Although, it is not out of place to close down a school for any perceived untoward conduct where the school is found wanting, it is strongly suggested and recommended that such closure do not exceed a WEEK because, anything more than that becomes abnormal and reckless, moreso that nothing of such can be done to bring back the dead and it has been said that cutting off the head is not a solution or cure to headache. Also, if the school continues to be under lock and key, it signals a bad omen in that the consequences will be worse than the solution they are seeking. In addition, rather than have schools closed forever or for several weeks or months, it is profoundly recommended that government come out with a regime where schools, including government or public schools, are found culpable of any negligence apart from closure for a few days is made to pay punitive or compensatory damages to the family of the primary victim (that is, the student who died or sustained an injury) because the remaining students are the secondary victims who suffer serious injury to their education or future which is usually truncated as a result of their school’s malfeasance but unfortunately, they have no remedy. In making this submission, let me not be understood as saying that money can take the place of the loss of one’s child but it is to imbibe in the schools the need to be more circumspect in dealing with their wards' lives. 


While researching this piece, it was discovered that the closure of schools is unknown or uncommon in so many western countries. Apart from pandemic reasons, where schools are to be closed to prevent spread, it can only be for some hours or “a complete school day” to address the anomalies. Except during the pandemic, any school closure of more than a day is regarded as "abnormal closure" and not permitted.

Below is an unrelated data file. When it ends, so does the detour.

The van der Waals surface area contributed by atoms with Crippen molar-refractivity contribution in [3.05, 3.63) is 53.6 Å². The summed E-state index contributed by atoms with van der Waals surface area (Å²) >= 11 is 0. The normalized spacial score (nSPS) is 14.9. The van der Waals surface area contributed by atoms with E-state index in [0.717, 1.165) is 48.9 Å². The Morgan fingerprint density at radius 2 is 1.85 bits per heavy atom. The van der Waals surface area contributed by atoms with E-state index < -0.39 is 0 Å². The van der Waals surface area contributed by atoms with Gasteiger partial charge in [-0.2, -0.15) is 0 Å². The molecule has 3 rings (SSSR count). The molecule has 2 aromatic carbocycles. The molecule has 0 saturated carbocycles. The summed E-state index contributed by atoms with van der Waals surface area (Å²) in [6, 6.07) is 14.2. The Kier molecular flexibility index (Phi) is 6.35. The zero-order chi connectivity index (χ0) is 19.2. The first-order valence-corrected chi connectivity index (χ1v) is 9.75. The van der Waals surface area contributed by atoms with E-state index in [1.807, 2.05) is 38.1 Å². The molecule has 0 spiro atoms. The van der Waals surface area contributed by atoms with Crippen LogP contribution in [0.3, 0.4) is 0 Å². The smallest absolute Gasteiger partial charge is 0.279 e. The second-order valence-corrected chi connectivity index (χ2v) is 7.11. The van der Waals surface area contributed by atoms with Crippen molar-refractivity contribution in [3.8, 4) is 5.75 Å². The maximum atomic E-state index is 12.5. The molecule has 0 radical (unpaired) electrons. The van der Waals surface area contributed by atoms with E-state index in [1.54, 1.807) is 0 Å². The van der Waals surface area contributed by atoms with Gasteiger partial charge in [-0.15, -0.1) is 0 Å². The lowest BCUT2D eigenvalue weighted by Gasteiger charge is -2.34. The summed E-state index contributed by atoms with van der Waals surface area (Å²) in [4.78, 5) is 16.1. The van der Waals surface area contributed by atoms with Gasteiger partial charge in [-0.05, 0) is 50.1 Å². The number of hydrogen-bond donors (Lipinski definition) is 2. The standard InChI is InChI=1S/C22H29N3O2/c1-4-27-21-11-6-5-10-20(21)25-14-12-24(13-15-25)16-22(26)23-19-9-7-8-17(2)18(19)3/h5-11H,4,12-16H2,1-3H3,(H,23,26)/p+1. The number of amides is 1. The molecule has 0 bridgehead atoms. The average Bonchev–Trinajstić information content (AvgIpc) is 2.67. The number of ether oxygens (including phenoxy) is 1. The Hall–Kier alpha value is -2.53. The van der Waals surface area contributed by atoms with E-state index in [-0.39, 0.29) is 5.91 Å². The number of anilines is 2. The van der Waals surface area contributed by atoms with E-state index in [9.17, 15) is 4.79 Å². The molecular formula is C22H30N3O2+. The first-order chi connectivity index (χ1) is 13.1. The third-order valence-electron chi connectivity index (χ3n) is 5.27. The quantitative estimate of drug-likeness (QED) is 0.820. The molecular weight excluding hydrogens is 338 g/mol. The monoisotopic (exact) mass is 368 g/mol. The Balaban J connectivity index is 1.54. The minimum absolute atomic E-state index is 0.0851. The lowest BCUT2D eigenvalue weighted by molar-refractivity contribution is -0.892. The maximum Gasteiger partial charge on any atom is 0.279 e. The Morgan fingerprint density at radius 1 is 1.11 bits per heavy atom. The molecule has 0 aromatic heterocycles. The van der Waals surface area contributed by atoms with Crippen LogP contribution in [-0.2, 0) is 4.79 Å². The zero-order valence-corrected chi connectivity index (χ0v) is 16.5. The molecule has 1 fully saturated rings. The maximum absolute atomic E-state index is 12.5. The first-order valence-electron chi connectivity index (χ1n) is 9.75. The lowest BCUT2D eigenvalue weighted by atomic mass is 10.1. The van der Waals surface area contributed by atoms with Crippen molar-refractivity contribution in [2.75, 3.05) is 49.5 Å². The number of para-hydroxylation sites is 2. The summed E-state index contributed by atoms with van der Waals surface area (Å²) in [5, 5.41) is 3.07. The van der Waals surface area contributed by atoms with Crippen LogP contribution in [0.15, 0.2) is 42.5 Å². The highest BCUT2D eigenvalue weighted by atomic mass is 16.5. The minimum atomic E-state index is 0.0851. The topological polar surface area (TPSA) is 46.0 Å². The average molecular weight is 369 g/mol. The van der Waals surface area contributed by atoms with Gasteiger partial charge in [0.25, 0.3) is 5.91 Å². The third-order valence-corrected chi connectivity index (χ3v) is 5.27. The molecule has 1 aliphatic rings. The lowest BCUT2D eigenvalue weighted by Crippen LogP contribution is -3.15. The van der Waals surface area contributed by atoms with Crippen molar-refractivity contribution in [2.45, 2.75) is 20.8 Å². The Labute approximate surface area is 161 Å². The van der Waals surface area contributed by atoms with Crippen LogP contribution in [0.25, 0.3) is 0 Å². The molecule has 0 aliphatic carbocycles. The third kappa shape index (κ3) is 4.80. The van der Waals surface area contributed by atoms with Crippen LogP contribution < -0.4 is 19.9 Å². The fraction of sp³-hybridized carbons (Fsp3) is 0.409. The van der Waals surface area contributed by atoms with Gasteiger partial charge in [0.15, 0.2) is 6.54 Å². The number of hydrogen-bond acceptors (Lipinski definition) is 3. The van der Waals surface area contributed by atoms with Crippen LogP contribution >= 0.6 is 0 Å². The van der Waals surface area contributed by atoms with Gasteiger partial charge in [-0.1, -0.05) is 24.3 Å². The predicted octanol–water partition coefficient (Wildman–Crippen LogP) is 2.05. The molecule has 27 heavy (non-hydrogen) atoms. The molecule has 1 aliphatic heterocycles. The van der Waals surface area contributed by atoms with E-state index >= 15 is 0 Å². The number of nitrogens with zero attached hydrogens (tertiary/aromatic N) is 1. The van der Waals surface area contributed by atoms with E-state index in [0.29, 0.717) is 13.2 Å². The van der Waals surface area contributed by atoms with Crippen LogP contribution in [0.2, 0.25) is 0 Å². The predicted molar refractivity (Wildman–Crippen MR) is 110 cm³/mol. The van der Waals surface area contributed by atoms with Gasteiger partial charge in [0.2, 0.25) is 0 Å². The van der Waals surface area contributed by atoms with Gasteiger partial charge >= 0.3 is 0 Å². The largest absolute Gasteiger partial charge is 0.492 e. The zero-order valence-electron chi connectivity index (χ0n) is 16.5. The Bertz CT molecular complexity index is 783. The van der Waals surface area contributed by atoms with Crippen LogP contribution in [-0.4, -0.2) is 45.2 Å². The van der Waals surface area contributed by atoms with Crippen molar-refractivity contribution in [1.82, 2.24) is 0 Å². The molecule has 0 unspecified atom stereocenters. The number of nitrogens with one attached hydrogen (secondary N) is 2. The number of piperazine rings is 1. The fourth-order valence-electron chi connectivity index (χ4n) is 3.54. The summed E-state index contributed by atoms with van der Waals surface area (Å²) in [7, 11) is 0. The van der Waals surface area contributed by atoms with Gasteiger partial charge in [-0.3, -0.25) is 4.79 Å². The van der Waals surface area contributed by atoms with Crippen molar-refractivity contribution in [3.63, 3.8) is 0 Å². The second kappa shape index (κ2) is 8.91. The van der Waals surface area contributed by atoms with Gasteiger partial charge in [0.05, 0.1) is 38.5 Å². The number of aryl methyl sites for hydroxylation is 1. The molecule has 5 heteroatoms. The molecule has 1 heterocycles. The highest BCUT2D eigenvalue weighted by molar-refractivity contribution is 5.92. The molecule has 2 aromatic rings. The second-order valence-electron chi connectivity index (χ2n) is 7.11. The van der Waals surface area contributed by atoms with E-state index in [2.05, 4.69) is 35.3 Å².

According to Ferdous A. Jahan, Nicole Zviedrite, Hong Jiang Gao, Farique Ahmed and Amra Uzicanin in their research termed “Causes, Characteristics and Patterns of Prolonged Unplanned School Closures Prior to the Covid-19 Pandemic- United States, 2011-2019”, there is little information about the occurrence of Prolonged Unplanned School Closure termed (PUSC) except during pandemic. From August 1, 2011, through to June 30, 2019, daily systematic online searches were conducted to collect data on publicly announced unplanned school closures lasting “one (1) school day” in the United States. It was discovered that the closure of the school for up to five (5) unplanned days equivalent to one full work week is categorized as PROLONGED.


Therefore, if a week's closure of a school in the USA is categorized as prolonged closure, what do we call the long closure of Chrisland School after the death of Whitney Adeniran? I submit most respectfully that the closure of schools indefinitely without any direct written state policy to the schools including government-owned schools which are monitored from time to time to later is nothing but sheer waste of time and infliction of pain and suffering on the students and parents alike. Therefore, the government of Lagos State owes the duty of care to the remaining students of Chrisland or any school closed for this kind of unfortunate occurrence to allow them to continue their learning because, under section 18 of the 1999 constitution, the students have the right to be educated. That apart, under the Child Rights of Lagos state, the students are entitled to compulsory education. That being so, the closure of any school by the government entitles the students to remedy in law which they can activate in the law court and I doubt if any court will ever rule that when a student died accidentally, the school should be closed forever.